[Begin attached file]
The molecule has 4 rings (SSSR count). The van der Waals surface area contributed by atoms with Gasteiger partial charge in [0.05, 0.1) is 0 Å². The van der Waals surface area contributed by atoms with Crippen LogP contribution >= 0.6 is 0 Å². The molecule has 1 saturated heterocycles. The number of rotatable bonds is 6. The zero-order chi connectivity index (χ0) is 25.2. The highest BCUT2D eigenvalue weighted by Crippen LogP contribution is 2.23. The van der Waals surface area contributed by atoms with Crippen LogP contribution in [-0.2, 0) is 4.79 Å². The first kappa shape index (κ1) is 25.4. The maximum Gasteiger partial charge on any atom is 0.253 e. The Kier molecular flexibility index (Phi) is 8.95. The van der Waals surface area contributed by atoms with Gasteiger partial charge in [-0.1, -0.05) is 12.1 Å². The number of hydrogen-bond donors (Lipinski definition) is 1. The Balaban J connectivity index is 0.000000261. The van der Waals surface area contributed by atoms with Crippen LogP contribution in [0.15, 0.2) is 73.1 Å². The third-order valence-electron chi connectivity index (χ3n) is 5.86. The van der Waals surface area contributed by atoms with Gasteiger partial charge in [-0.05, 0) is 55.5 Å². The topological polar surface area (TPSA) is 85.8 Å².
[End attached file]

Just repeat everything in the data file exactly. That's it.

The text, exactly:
The molecule has 4 rings (SSSR count). The van der Waals surface area contributed by atoms with Gasteiger partial charge in [0.05, 0.1) is 0 Å². The van der Waals surface area contributed by atoms with Crippen LogP contribution >= 0.6 is 0 Å². The molecule has 1 saturated heterocycles. The number of rotatable bonds is 6. The zero-order chi connectivity index (χ0) is 25.2. The highest BCUT2D eigenvalue weighted by Crippen LogP contribution is 2.23. The van der Waals surface area contributed by atoms with Crippen LogP contribution in [-0.2, 0) is 4.79 Å². The first kappa shape index (κ1) is 25.4. The maximum Gasteiger partial charge on any atom is 0.253 e. The Kier molecular flexibility index (Phi) is 8.95. The van der Waals surface area contributed by atoms with Gasteiger partial charge in [-0.1, -0.05) is 12.1 Å². The number of hydrogen-bond donors (Lipinski definition) is 1. The Balaban J connectivity index is 0.000000261. The van der Waals surface area contributed by atoms with Crippen LogP contribution in [0.15, 0.2) is 73.1 Å². The third-order valence-electron chi connectivity index (χ3n) is 5.86. The van der Waals surface area contributed by atoms with Gasteiger partial charge in [-0.05, 0) is 55.5 Å². The topological polar surface area (TPSA) is 85.8 Å².